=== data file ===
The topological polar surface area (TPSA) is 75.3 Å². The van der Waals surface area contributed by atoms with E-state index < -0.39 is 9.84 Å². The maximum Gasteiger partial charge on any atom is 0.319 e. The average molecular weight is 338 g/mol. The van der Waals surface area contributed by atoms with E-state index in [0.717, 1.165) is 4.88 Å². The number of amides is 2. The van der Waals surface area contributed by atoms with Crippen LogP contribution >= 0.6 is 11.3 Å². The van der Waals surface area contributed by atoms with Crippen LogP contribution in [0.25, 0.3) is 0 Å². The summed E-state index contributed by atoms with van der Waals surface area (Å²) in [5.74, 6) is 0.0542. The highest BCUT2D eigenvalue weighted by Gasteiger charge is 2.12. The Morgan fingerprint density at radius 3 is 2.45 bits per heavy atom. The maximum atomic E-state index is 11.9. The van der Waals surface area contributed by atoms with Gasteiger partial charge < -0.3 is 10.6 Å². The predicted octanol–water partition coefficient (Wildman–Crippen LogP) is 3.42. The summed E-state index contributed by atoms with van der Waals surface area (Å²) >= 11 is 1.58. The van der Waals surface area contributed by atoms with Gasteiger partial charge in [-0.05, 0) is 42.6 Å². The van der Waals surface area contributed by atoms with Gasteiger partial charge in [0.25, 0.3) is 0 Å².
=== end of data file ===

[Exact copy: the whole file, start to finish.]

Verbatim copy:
The topological polar surface area (TPSA) is 75.3 Å². The van der Waals surface area contributed by atoms with E-state index < -0.39 is 9.84 Å². The maximum Gasteiger partial charge on any atom is 0.319 e. The average molecular weight is 338 g/mol. The van der Waals surface area contributed by atoms with E-state index in [0.717, 1.165) is 4.88 Å². The number of amides is 2. The van der Waals surface area contributed by atoms with Crippen LogP contribution >= 0.6 is 11.3 Å². The van der Waals surface area contributed by atoms with Crippen LogP contribution in [0.25, 0.3) is 0 Å². The summed E-state index contributed by atoms with van der Waals surface area (Å²) in [5.74, 6) is 0.0542. The highest BCUT2D eigenvalue weighted by Gasteiger charge is 2.12. The Morgan fingerprint density at radius 3 is 2.45 bits per heavy atom. The maximum atomic E-state index is 11.9. The van der Waals surface area contributed by atoms with Gasteiger partial charge < -0.3 is 10.6 Å². The predicted octanol–water partition coefficient (Wildman–Crippen LogP) is 3.42. The summed E-state index contributed by atoms with van der Waals surface area (Å²) >= 11 is 1.58. The van der Waals surface area contributed by atoms with Gasteiger partial charge in [-0.05, 0) is 42.6 Å². The van der Waals surface area contributed by atoms with Gasteiger partial charge in [0.25, 0.3) is 0 Å².